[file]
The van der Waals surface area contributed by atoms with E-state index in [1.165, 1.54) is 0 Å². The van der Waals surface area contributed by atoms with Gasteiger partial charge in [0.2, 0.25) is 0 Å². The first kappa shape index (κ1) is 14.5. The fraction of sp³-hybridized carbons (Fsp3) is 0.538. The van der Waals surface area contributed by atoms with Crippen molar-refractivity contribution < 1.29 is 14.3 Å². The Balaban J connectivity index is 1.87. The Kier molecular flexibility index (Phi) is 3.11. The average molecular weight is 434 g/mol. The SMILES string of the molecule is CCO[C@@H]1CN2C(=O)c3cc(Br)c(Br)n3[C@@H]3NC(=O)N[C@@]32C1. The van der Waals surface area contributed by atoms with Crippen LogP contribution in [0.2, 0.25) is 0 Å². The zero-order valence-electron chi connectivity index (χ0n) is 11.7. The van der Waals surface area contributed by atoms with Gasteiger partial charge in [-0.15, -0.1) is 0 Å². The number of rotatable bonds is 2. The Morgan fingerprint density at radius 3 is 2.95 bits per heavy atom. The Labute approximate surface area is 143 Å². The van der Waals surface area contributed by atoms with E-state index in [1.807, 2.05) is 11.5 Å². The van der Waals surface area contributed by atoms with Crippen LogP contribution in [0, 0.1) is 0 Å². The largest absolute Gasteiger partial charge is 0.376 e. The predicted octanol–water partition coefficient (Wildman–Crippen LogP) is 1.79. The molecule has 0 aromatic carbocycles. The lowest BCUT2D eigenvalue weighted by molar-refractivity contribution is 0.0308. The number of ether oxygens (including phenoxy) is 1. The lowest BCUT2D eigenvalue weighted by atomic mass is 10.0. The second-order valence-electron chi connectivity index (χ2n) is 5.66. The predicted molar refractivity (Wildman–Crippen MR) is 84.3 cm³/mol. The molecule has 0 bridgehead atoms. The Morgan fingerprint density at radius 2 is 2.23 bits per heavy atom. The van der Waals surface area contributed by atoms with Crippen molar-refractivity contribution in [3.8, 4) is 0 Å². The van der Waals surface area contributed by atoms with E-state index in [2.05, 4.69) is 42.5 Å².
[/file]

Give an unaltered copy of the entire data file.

The van der Waals surface area contributed by atoms with E-state index in [1.165, 1.54) is 0 Å². The van der Waals surface area contributed by atoms with Gasteiger partial charge in [0.2, 0.25) is 0 Å². The first kappa shape index (κ1) is 14.5. The fraction of sp³-hybridized carbons (Fsp3) is 0.538. The van der Waals surface area contributed by atoms with Crippen molar-refractivity contribution < 1.29 is 14.3 Å². The Balaban J connectivity index is 1.87. The Kier molecular flexibility index (Phi) is 3.11. The average molecular weight is 434 g/mol. The SMILES string of the molecule is CCO[C@@H]1CN2C(=O)c3cc(Br)c(Br)n3[C@@H]3NC(=O)N[C@@]32C1. The van der Waals surface area contributed by atoms with Crippen LogP contribution in [0.2, 0.25) is 0 Å². The zero-order valence-electron chi connectivity index (χ0n) is 11.7. The van der Waals surface area contributed by atoms with Gasteiger partial charge in [-0.15, -0.1) is 0 Å². The number of rotatable bonds is 2. The Morgan fingerprint density at radius 3 is 2.95 bits per heavy atom. The Labute approximate surface area is 143 Å². The van der Waals surface area contributed by atoms with E-state index in [1.807, 2.05) is 11.5 Å². The van der Waals surface area contributed by atoms with Crippen LogP contribution in [0, 0.1) is 0 Å². The largest absolute Gasteiger partial charge is 0.376 e. The predicted octanol–water partition coefficient (Wildman–Crippen LogP) is 1.79. The molecule has 0 aromatic carbocycles. The lowest BCUT2D eigenvalue weighted by molar-refractivity contribution is 0.0308. The number of ether oxygens (including phenoxy) is 1. The lowest BCUT2D eigenvalue weighted by atomic mass is 10.0. The second-order valence-electron chi connectivity index (χ2n) is 5.66. The predicted molar refractivity (Wildman–Crippen MR) is 84.3 cm³/mol. The molecule has 0 bridgehead atoms. The Morgan fingerprint density at radius 2 is 2.23 bits per heavy atom. The van der Waals surface area contributed by atoms with Crippen molar-refractivity contribution in [3.8, 4) is 0 Å². The van der Waals surface area contributed by atoms with E-state index in [2.05, 4.69) is 42.5 Å².